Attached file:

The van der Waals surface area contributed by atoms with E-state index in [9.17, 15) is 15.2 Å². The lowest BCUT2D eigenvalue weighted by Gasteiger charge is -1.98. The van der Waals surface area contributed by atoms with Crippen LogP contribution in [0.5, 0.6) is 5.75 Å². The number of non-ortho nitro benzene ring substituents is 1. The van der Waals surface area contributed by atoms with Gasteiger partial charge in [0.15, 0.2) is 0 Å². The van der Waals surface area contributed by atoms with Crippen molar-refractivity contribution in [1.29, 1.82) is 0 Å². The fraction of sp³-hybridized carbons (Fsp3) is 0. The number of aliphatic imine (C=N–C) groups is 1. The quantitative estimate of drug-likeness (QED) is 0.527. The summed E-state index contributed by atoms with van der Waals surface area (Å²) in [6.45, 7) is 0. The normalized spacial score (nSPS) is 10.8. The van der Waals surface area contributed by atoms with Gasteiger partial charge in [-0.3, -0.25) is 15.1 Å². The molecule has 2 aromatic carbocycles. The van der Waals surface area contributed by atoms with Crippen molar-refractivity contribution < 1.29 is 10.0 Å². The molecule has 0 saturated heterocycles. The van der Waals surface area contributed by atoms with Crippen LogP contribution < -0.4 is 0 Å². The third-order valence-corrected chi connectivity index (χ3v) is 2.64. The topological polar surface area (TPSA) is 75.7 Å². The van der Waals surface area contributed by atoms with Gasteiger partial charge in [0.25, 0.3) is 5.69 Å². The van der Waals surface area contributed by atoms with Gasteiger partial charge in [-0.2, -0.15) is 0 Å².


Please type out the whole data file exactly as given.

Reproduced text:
The van der Waals surface area contributed by atoms with E-state index in [9.17, 15) is 15.2 Å². The lowest BCUT2D eigenvalue weighted by Gasteiger charge is -1.98. The van der Waals surface area contributed by atoms with Crippen LogP contribution in [0.5, 0.6) is 5.75 Å². The number of non-ortho nitro benzene ring substituents is 1. The van der Waals surface area contributed by atoms with Gasteiger partial charge in [0.15, 0.2) is 0 Å². The van der Waals surface area contributed by atoms with Crippen molar-refractivity contribution in [1.29, 1.82) is 0 Å². The fraction of sp³-hybridized carbons (Fsp3) is 0. The number of aliphatic imine (C=N–C) groups is 1. The quantitative estimate of drug-likeness (QED) is 0.527. The summed E-state index contributed by atoms with van der Waals surface area (Å²) in [6.45, 7) is 0. The normalized spacial score (nSPS) is 10.8. The van der Waals surface area contributed by atoms with Gasteiger partial charge in [-0.3, -0.25) is 15.1 Å². The molecule has 2 aromatic carbocycles. The van der Waals surface area contributed by atoms with Crippen molar-refractivity contribution < 1.29 is 10.0 Å². The molecule has 0 saturated heterocycles. The van der Waals surface area contributed by atoms with Crippen LogP contribution < -0.4 is 0 Å². The third-order valence-corrected chi connectivity index (χ3v) is 2.64. The topological polar surface area (TPSA) is 75.7 Å². The van der Waals surface area contributed by atoms with Gasteiger partial charge in [0.25, 0.3) is 5.69 Å². The van der Waals surface area contributed by atoms with Gasteiger partial charge in [-0.2, -0.15) is 0 Å².